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Consider a flat space QFT, the Lagrangian (in general interacting) has Poincare symmetry, and $\lvert\Omega\rangle$ is the ground state (or just merely no insertion at the far boundaries, from functional integral point of view). There's a "freedom" in defining the Hamiltonian (and usually, it is chosen so that the divergence term of the Hamiltonian that came from the contributions of all oscillation modes can be cancelled), hence the ground state has $P^0 \lvert\Omega\rangle = 0$). But I'm not interested in that story, what I want to see is whether the spatial momenta $\vec{P} \lvert\Omega\rangle$ are always $0$ (well, for a free theory, they certainly vanish) or not.

Is there a proof whether or not the spatial momentum of the vacuum state of an interacting theory vanishes? How can I see it?

Some useful equations:

\begin{align}\vec{P} &= \int d^D \vec{x} \Pi(\vec{x}) \nabla \Phi(\vec{x})\\\Pi(\vec{x}) &= \frac{\partial L[\Phi,\partial \Phi]}{\partial \partial_t \Phi}\\\langle\Omega\rvert \vec{P} \lvert\Omega\rangle &= \int \mathcal{D} \Phi \exp{(i\int dt L)} \vec{P}\end{align}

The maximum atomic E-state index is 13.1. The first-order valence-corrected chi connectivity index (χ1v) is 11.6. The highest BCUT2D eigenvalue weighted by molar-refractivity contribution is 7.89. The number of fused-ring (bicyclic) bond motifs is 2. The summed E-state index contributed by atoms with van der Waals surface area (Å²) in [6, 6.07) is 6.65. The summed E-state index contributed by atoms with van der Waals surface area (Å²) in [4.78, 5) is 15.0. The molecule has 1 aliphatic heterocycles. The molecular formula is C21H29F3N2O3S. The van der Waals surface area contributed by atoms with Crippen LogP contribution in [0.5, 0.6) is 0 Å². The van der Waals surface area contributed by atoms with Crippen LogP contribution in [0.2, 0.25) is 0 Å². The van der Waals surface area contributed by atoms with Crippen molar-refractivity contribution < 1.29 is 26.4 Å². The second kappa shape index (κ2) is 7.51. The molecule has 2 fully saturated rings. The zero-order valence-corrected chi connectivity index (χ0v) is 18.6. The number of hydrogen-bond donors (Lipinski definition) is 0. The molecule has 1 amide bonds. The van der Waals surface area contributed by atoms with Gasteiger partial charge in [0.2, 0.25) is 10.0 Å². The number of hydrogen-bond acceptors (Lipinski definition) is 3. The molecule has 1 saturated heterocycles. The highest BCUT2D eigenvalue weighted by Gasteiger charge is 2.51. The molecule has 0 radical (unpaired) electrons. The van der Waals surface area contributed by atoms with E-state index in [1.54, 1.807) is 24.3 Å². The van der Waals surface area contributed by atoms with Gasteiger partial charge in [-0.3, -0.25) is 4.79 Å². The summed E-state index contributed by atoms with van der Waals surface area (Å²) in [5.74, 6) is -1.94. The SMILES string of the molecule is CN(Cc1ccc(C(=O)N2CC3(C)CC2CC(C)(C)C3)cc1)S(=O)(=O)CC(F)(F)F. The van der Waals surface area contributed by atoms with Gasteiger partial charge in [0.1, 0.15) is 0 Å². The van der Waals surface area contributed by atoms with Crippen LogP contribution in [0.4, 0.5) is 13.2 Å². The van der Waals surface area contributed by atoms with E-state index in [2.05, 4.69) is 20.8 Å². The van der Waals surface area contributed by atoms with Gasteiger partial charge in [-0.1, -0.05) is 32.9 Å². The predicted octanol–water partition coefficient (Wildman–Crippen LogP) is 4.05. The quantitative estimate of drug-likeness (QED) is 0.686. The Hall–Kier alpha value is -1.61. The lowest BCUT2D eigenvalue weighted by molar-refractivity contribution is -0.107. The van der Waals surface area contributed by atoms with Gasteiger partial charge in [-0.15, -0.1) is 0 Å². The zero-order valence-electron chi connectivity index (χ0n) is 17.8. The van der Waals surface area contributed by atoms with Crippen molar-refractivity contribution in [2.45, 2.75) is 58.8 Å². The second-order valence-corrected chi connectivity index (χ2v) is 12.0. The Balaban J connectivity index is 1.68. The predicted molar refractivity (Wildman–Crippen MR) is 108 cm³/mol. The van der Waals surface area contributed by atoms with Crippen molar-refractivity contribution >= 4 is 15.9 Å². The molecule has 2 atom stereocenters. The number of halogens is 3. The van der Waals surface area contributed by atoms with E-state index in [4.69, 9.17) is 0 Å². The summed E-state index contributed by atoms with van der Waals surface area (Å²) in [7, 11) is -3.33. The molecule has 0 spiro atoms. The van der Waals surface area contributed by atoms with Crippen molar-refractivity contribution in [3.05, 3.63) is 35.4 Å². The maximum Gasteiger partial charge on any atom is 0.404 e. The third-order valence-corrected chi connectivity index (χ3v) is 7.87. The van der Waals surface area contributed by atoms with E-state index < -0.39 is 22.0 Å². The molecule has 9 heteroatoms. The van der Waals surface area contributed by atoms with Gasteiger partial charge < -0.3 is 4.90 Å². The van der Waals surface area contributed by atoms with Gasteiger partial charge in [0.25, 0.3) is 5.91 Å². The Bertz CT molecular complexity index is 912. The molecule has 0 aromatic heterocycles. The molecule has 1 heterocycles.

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This is (at least part of) a million dollar question. The existence of a unique Poincaré-invariant state $\vert0\rangle$ is one of the Wightman axioms for a QFT. Since $P^\mu$ is a vector of generators of the Poincaré group, the invariance of $\vert0\rangle$ implies that $P^\mu\vert0\rangle = 0$ (and vice versa).

The question you really want to ask then is if it is possible to realize a given interacting field theory so that it satisfies the Wightman axioms. For the physically most interesting class of field theories, Yang-Mills gague theories, this one of the steps in solving one of the Millenium Prize Problems.

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  • $\begingroup$ Thank you for your answer. Still, in principle, one can always try to check it, well, by brute-force (say, lattice QFT), the average value of $\langle \vec{P} \rangle$ in the way described above, isn't it? I mean, for the sake of seeing the rotational invariant of the ground state. About the energy, well, one can always try to shift the whole things by redefining the definition of a Halmintonian (don't think the very same trick can be applied for $\vec{P}$, though). $\endgroup$ – user109798 Mar 24 '15 at 18:34

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